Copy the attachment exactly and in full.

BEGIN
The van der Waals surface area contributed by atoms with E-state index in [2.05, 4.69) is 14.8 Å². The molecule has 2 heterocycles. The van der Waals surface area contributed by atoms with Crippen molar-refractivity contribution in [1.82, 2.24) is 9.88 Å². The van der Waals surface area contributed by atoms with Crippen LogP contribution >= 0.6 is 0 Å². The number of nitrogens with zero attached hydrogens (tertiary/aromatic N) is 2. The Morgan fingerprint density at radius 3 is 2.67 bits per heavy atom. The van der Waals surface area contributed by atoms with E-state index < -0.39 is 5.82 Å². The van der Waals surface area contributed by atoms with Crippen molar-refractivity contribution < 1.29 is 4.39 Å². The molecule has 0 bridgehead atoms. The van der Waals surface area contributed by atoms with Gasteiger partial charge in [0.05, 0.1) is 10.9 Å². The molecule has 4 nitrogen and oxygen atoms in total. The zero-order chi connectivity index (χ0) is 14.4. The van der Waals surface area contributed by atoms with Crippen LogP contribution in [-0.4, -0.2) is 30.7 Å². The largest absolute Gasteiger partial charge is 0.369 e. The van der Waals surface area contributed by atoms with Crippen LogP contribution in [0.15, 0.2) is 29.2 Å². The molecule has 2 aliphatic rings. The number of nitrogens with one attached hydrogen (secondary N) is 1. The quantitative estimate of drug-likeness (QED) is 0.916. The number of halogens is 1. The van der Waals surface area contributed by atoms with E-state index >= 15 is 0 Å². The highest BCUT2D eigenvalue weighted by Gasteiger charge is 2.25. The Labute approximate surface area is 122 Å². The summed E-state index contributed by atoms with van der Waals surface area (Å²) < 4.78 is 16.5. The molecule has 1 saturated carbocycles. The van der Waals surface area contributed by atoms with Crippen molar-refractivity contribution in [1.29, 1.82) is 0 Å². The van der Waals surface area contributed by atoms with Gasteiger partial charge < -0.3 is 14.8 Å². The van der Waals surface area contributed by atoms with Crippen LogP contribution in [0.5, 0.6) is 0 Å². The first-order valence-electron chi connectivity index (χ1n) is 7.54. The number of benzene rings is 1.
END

The van der Waals surface area contributed by atoms with E-state index in [2.05, 4.69) is 14.8 Å². The molecule has 2 heterocycles. The van der Waals surface area contributed by atoms with Crippen molar-refractivity contribution in [1.82, 2.24) is 9.88 Å². The van der Waals surface area contributed by atoms with Crippen LogP contribution >= 0.6 is 0 Å². The number of nitrogens with zero attached hydrogens (tertiary/aromatic N) is 2. The Morgan fingerprint density at radius 3 is 2.67 bits per heavy atom. The van der Waals surface area contributed by atoms with E-state index < -0.39 is 5.82 Å². The van der Waals surface area contributed by atoms with Crippen molar-refractivity contribution < 1.29 is 4.39 Å². The molecule has 0 bridgehead atoms. The van der Waals surface area contributed by atoms with Gasteiger partial charge in [0.05, 0.1) is 10.9 Å². The molecule has 4 nitrogen and oxygen atoms in total. The zero-order chi connectivity index (χ0) is 14.4. The van der Waals surface area contributed by atoms with Crippen LogP contribution in [-0.4, -0.2) is 30.7 Å². The largest absolute Gasteiger partial charge is 0.369 e. The van der Waals surface area contributed by atoms with Crippen LogP contribution in [0.15, 0.2) is 29.2 Å². The molecule has 2 aliphatic rings. The number of nitrogens with one attached hydrogen (secondary N) is 1. The quantitative estimate of drug-likeness (QED) is 0.916. The number of halogens is 1. The van der Waals surface area contributed by atoms with E-state index >= 15 is 0 Å². The highest BCUT2D eigenvalue weighted by Gasteiger charge is 2.25. The Labute approximate surface area is 122 Å². The summed E-state index contributed by atoms with van der Waals surface area (Å²) < 4.78 is 16.5. The molecule has 1 saturated carbocycles. The van der Waals surface area contributed by atoms with Crippen molar-refractivity contribution in [1.29, 1.82) is 0 Å². The van der Waals surface area contributed by atoms with Gasteiger partial charge < -0.3 is 14.8 Å². The van der Waals surface area contributed by atoms with Crippen LogP contribution in [0.5, 0.6) is 0 Å². The first-order valence-electron chi connectivity index (χ1n) is 7.54. The number of benzene rings is 1.